• Vague Age: Your character's age is never discussed; the only time age comes up will be when you say you were doing your chosen career since you were sixteen during certain dialogue options.

    Markham 
The former leader of the mercenary troop. Died during the attack on Coromodir in the prologue.
  • Egocentric Team Naming: Implied to have founded the Marauders, given the unit's Alliterative Appeal with his last name.
  • Posthumous Character: Died during the prologue and never appears on-screen.
  • The Social Expert: According to Darius, he was an expert negotiator and very good at making clients feel welcome. For instance, he called Reynauld Yamaguchi "Bob Kurita" in a boisterous manner, which Reynauld always thought was hilarious.

    Darius Oliveira 

Voiced by Drew Hobson

https://static.tvtropes.org/pmwiki/pub/images/battletech___darius_oliveira_5.png
The Executive Officer of the mercenary unit that the player leads. Darius was a colonist 'native' to a space station in the Aurigan Reach.
  • Bald, Black Leader Guy: Is technically this to you in the three years between the Player Character signing up and being voted as captain of the outfit, which happens entirely offscreen. That said, he's definitely not bald, though it does appear to be in the early stages of receding.
  • Consummate Professional: Believes strongly in good PR for the company and that some employers are genuinely better than others, and is the main holdout who speaks out against going outside the Mercenary Board for contracts.
  • The Gambling Addict: Regularly holds poker evening with the other officers on the Argo, and plays to win unlike Yang, Sumire, Farah and potentially the player.
  • Mission Control: Arranges the crew's contracts, and gives tactical advice & mission updates during battles.
  • Number Two: He's the Marauders' executive officer, handling much of the logistics of running the outfit while you handle the higher management and the parts that involve blowing stuff up.
  • Working-Class Hero: His father loaded crates on a space station. He took up the life of a mercenary so he wouldn't be stuck doing the same himself.
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    Sumire Meyer 

Voiced by Patty Pomplun

https://static.tvtropes.org/pmwiki/pub/images/battletech_sumire.jpg

The Navigator of the mercenary unit that the player leads. She is of Taurian nobility in origin, having gotten professional training as a dropship pilot in part due to old family connections.


  • Ace Pilot: The Argo is hardly a regular dropship, yet Sumire manages it well enough, to say nothing of the tricky flying she does in your crew's Leopard during certain campaign missions. She manages to fly the Leopard through an orbital debris field without ground-station guidance on a moment's notice for a campaign mission - without damaging the Leopard.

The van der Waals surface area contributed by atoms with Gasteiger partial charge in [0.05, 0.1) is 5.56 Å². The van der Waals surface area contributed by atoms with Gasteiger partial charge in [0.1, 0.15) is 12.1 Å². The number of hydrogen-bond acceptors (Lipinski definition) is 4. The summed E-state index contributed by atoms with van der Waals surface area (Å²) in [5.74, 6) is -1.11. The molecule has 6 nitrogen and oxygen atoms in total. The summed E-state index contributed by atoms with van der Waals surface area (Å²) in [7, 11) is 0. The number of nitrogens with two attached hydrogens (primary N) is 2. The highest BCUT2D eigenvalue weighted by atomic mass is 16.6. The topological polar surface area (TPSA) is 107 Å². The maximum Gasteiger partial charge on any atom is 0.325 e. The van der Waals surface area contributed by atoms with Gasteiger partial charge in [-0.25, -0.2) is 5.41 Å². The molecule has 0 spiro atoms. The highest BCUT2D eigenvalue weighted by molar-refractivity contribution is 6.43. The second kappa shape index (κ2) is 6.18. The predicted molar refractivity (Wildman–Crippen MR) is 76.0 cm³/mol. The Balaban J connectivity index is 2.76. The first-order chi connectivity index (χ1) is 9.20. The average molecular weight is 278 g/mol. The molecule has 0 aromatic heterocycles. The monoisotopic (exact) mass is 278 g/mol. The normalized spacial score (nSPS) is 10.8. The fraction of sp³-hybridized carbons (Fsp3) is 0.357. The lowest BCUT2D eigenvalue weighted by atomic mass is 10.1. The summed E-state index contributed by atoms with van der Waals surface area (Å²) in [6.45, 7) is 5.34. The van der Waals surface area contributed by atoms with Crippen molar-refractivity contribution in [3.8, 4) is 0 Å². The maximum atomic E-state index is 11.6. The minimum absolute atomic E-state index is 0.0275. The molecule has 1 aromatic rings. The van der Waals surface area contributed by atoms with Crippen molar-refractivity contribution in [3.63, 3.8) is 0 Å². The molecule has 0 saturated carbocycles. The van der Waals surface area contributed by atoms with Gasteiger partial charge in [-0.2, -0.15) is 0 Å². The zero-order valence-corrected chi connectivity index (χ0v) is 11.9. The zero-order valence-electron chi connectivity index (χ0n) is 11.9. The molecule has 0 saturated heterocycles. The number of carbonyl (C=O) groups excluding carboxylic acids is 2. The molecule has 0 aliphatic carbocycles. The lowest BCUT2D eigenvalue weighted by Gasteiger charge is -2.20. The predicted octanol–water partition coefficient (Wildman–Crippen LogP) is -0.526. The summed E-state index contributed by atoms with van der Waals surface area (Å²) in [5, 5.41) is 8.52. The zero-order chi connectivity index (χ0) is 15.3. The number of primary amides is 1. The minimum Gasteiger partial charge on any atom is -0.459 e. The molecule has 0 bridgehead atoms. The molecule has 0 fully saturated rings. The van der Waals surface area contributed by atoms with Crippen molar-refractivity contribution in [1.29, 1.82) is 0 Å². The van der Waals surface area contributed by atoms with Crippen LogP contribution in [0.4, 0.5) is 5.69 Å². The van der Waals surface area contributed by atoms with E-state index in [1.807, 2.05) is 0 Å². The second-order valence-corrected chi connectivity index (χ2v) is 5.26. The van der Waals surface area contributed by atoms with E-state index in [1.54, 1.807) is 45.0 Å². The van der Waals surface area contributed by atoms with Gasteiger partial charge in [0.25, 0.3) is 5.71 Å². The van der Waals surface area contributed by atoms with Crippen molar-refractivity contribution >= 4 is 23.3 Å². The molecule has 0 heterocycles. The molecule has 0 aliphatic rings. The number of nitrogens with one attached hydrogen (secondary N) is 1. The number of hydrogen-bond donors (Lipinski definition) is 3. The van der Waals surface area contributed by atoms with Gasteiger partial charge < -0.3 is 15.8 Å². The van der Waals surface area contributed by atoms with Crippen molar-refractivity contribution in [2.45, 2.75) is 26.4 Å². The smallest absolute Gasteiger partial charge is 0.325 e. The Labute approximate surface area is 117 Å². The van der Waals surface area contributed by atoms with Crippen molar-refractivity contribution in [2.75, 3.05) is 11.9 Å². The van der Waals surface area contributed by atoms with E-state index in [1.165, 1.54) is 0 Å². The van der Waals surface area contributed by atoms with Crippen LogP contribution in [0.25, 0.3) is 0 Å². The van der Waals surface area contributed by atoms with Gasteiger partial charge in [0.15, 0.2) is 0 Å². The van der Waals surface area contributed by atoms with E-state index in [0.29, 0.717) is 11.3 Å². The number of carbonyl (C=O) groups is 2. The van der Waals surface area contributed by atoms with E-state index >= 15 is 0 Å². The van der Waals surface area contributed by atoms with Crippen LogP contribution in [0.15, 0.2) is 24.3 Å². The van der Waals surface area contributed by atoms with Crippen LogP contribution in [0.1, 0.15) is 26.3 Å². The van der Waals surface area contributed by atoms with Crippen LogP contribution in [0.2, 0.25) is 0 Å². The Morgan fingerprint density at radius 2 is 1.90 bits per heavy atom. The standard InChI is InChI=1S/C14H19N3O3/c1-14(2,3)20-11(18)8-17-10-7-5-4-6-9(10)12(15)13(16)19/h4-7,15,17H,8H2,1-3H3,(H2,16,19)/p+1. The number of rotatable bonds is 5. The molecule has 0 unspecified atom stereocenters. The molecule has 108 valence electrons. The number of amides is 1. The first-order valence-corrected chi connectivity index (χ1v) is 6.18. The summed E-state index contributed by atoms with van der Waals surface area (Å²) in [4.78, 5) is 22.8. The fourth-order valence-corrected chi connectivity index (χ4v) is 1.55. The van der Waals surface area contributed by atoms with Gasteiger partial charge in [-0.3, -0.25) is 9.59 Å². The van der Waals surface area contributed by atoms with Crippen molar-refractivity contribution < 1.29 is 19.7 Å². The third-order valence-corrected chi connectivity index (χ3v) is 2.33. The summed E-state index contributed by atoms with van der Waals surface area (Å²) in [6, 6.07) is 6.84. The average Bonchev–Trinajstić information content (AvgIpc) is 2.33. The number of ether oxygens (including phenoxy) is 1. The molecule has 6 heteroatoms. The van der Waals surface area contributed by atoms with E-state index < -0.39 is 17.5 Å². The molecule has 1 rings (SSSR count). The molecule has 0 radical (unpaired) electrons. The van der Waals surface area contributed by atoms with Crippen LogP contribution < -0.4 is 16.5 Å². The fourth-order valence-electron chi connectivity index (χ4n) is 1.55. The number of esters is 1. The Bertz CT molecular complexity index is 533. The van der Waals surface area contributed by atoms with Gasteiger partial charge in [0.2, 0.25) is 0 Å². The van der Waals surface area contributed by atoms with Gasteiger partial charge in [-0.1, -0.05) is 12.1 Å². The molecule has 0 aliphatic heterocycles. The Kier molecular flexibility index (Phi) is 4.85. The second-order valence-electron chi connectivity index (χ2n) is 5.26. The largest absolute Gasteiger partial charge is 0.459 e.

• Fail O Sucky Name: Has this opinion of her family's ancestral world. It's called "Pomme de Terre", which is French for "potato".
    Sumire: My ancestors came from the planet Potato. It took some time for me to accept that, but hey, here we are.
  • Gamer Chick: Every single simulator upgrade to the Argo has Sumire making increasingly obvious allusions to treating them like a game, up to and including pro gamer style team jackets, to say nothing of her suggestion to add an arcade to the Argo while name-dropping a flight sim.
  • Good Scars, Evil Scars: Has a pair of straight, photogenic scars beneath her eyes.
  • The Hedonist: Downplayed. Her suggestions on what to do next in the post-game all involve snazzing up the Argo with luxury items and wood paneling and spending your money on good food.
  • Impoverished Patrician: She's minor nobility like the Player Character, but her parents are dead and her house fortunes are gone.
  • Last of Her Kind: Sole survivor of House Meyer, a lesser noble family from the Draconis Combine.
  • Must Have Caffeine: A random event with Glitch and Medusa fighting over the last of the coffee can resolve with Sumire standing behind you holding an empty cup, and making a comment that she's going to speak to Darius about shopping priorities.
  • No Pronunciation Guide: Her first name is pronounced Soo-me-ray, though you won't realize this unless it's said in-game.
  • Only in It for the Money: Sumire doesn't care about your employers' politics or any shady business they might be up to, so long as their C-bills are as good as everyone else's.
  • Properly Paranoid: Sumire is extremely skeptical of LosTech and believes that getting involved with it is a fool's errand that will get you attention of the bad kind from the Inner Sphere's power players. The hunt for Castle Nautilus directly leads to the Tauran Concordat entering the war against the Restoration, with Kamea and Alexander believing Director Santiago promised Protector Calderon the Lostech inside the castle. Sumire has the good graces to deliver a "I told you so" with resignation instead of glee.
  • The Spock: In general, Sumire points out the more practical perspective on flashpoint and event decisions, such as cautioning against reckless adventurism and breaking contracts.
  • Why Did It Have to Be Snakes?: Sumire hates birds, as her homeworld had an ecosystem full of them.

    Yang Virtanen 

Voiced by Rick Roemer

https://static.tvtropes.org/pmwiki/pub/images/yang_virtanen.png